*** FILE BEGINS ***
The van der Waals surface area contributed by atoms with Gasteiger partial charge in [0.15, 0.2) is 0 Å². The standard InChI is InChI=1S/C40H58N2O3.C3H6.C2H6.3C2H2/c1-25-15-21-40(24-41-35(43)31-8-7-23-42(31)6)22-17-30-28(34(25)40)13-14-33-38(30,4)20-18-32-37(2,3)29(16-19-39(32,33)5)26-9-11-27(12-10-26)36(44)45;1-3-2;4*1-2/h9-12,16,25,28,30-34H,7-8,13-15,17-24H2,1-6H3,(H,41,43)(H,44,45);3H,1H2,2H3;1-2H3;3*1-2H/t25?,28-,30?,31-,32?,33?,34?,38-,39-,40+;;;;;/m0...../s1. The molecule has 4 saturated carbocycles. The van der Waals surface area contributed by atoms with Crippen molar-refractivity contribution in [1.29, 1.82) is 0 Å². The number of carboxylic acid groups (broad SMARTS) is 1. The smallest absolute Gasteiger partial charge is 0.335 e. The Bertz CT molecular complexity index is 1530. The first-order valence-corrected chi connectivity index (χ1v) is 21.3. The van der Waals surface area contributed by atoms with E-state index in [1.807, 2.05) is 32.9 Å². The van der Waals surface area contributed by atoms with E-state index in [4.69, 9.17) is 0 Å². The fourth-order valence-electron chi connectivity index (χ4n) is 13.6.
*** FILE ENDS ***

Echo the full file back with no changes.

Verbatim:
The van der Waals surface area contributed by atoms with Gasteiger partial charge in [0.15, 0.2) is 0 Å². The standard InChI is InChI=1S/C40H58N2O3.C3H6.C2H6.3C2H2/c1-25-15-21-40(24-41-35(43)31-8-7-23-42(31)6)22-17-30-28(34(25)40)13-14-33-38(30,4)20-18-32-37(2,3)29(16-19-39(32,33)5)26-9-11-27(12-10-26)36(44)45;1-3-2;4*1-2/h9-12,16,25,28,30-34H,7-8,13-15,17-24H2,1-6H3,(H,41,43)(H,44,45);3H,1H2,2H3;1-2H3;3*1-2H/t25?,28-,30?,31-,32?,33?,34?,38-,39-,40+;;;;;/m0...../s1. The molecule has 4 saturated carbocycles. The van der Waals surface area contributed by atoms with Crippen molar-refractivity contribution in [1.29, 1.82) is 0 Å². The number of carboxylic acid groups (broad SMARTS) is 1. The smallest absolute Gasteiger partial charge is 0.335 e. The Bertz CT molecular complexity index is 1530. The first-order valence-corrected chi connectivity index (χ1v) is 21.3. The van der Waals surface area contributed by atoms with E-state index in [1.807, 2.05) is 32.9 Å². The van der Waals surface area contributed by atoms with E-state index in [4.69, 9.17) is 0 Å². The fourth-order valence-electron chi connectivity index (χ4n) is 13.6.